Elections can be bad for your health.
Actually, any large-scale stressful event causes a national increase in the incidence of heart attacks and strokes, according to researchers who tracked hospitalizations for heart disease before and after the 2016 presidential election. They found that hospitalizations for cardiovascular events were 61% higher than the same two days of the preceding week. The results were the same regardless of corrections for age, race or gender.
The precise cause is unknown.
Obviously, the theory is stress spread broadly enough that it impacts nationwide numbers when examining millions of people is the reason. Common national events simply encompass the national consciousness of the entire population and it’s not simply elections that capture everyone’s attention. Cardiovascular disease event risk increases similarly after any traumatic public event, such as earthquakes or the terrorist attacks on the World Trade Center in 2001.
Anxiety is simply a psychological stressor associated with cardiovascular events and nearly 70% of respondents to a recent American Psychological Association survey said elections were a significant source of stress. This study was also the same regardless when correcting for age, race, gender or even political affiliation. It’s a bi-partisan concern. The coronavirus pandemic that has filled headlines certainly only adds to the stress this time of year. We can call it a bit of headline stress as well. But there are some ways to cope.
First, prepare ahead for uncertainty. Stressful events leave a lot of questions. The unknown can be more stressful than reality. Mentally prepare in advance for things like election delays, favorite candidates winning or losing and simply expect uncertainty. If watching the news is stressful, do something less stressful. Try not to obsess over the uncertainty of evolving events. Plan ahead to be active doing less stressful activities.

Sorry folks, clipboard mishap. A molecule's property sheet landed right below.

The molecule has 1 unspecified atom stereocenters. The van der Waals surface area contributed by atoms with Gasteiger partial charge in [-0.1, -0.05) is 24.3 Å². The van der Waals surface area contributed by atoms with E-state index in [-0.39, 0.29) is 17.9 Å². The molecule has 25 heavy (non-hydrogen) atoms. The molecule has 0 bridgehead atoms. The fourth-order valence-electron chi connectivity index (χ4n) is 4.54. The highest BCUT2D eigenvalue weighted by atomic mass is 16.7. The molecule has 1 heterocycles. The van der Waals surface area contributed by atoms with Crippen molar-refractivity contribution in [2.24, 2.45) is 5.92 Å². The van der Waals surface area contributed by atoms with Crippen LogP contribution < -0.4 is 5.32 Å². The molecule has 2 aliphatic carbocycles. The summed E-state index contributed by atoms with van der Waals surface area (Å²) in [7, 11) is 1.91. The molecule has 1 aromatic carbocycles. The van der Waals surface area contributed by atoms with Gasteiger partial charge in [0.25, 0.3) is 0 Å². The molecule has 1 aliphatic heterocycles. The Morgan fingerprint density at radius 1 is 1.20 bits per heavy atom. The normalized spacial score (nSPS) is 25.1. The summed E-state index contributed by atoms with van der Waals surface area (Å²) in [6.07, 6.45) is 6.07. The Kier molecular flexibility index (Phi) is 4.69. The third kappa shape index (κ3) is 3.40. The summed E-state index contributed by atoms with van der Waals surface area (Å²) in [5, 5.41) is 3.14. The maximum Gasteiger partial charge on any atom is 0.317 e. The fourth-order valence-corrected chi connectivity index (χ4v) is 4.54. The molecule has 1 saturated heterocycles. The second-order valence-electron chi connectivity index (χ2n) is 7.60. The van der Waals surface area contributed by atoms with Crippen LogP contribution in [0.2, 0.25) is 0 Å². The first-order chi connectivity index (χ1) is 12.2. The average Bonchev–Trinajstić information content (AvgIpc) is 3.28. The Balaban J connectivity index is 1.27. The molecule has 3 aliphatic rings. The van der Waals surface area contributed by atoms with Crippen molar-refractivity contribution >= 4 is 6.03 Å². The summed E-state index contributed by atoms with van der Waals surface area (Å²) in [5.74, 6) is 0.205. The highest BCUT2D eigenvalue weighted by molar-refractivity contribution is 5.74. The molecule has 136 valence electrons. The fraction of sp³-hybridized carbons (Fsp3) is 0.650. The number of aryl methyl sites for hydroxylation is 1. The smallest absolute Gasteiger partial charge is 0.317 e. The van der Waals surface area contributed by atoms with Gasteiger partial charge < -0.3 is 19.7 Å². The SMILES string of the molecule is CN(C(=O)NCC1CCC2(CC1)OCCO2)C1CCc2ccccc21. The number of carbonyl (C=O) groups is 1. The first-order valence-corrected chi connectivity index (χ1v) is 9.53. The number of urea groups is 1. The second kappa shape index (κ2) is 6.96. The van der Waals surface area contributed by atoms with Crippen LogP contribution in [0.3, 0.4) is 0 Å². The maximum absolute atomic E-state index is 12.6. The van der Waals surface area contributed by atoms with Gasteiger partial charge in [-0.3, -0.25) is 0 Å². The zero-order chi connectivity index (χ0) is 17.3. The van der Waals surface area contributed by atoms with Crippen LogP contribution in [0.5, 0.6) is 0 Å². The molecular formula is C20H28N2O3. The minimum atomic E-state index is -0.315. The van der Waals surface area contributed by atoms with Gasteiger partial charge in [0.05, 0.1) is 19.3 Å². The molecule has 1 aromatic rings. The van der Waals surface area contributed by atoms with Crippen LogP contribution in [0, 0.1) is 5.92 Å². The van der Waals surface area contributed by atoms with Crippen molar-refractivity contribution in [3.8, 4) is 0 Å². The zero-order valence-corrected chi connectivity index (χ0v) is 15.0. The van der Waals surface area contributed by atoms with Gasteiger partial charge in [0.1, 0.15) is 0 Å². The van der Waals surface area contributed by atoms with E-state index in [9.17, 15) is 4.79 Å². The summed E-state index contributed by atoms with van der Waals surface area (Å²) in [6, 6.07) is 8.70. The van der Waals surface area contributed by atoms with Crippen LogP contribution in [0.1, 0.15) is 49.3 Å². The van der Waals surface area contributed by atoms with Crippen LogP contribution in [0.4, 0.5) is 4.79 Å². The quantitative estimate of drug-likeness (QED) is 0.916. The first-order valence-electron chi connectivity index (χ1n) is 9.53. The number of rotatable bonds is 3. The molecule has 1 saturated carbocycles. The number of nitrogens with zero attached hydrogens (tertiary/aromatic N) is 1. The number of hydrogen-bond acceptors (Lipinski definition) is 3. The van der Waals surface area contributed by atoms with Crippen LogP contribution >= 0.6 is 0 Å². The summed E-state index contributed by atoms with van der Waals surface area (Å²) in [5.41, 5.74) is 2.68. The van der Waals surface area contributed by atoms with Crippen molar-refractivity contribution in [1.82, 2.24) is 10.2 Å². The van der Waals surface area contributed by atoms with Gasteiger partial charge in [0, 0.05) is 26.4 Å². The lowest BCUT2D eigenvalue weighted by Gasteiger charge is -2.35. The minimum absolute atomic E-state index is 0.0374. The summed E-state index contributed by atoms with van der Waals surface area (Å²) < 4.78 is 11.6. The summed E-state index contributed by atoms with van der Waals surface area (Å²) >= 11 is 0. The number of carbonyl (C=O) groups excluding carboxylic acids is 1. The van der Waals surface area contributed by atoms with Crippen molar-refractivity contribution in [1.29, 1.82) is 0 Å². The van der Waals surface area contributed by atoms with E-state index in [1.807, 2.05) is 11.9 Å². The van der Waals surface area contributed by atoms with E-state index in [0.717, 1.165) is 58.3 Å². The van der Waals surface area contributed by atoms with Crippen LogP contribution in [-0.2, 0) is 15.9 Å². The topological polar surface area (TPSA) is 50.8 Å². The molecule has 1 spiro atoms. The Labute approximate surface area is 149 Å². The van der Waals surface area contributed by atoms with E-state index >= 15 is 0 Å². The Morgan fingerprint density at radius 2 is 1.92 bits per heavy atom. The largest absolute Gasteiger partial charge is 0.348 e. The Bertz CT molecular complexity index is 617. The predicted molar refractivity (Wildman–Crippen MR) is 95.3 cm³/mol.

Secondly, increase stress reducing efforts. This means eating extra healthy. Get sufficient sleep and exercise. Maintain social interactions and support.
Also, plan alternate activities around stressful events. This may mean unplugging from the news and reading a book, listening to music or planning an activity with family. Staying abreast of news is important. But fill time with less stressful activity as well.
Lastly, be hopeful. Regardless of whether or not the stressful event is an election or some other stressor, most Americans when surveyed report that they remain hopeful despite their stressors. This is encouraging. Having something to look forward to is important. Seeing the horizon helps get a person through many obstacles when they look positively toward the future rather than focusing on present distress.
Whether it’s election distress, headline distress or social media distress, the idea is to take a break from these stressors and engage in alternative pursuits during the period of stress. Limit consumption of news or social media if necessary. Rather than being consumed by immediate events, be hopeful about future possibilities.
Even though elections are over in November, holiday season is close behind. Stressors don’t go away after elections, they simply change and the holiday season can be stressful for many. Treating yourself to relaxing activity is vital to prevent stressors from manifesting themselves into more serious cardiovascular events that are also present during holidays. It makes managing stress during election season and heavy news cycles even more important when Thanksgiving and Christmas soon follows the same year.
Phillip Stephens, DHSc, PA-C is affiliated with Carolina Acute Care & Wellness Center, P.A.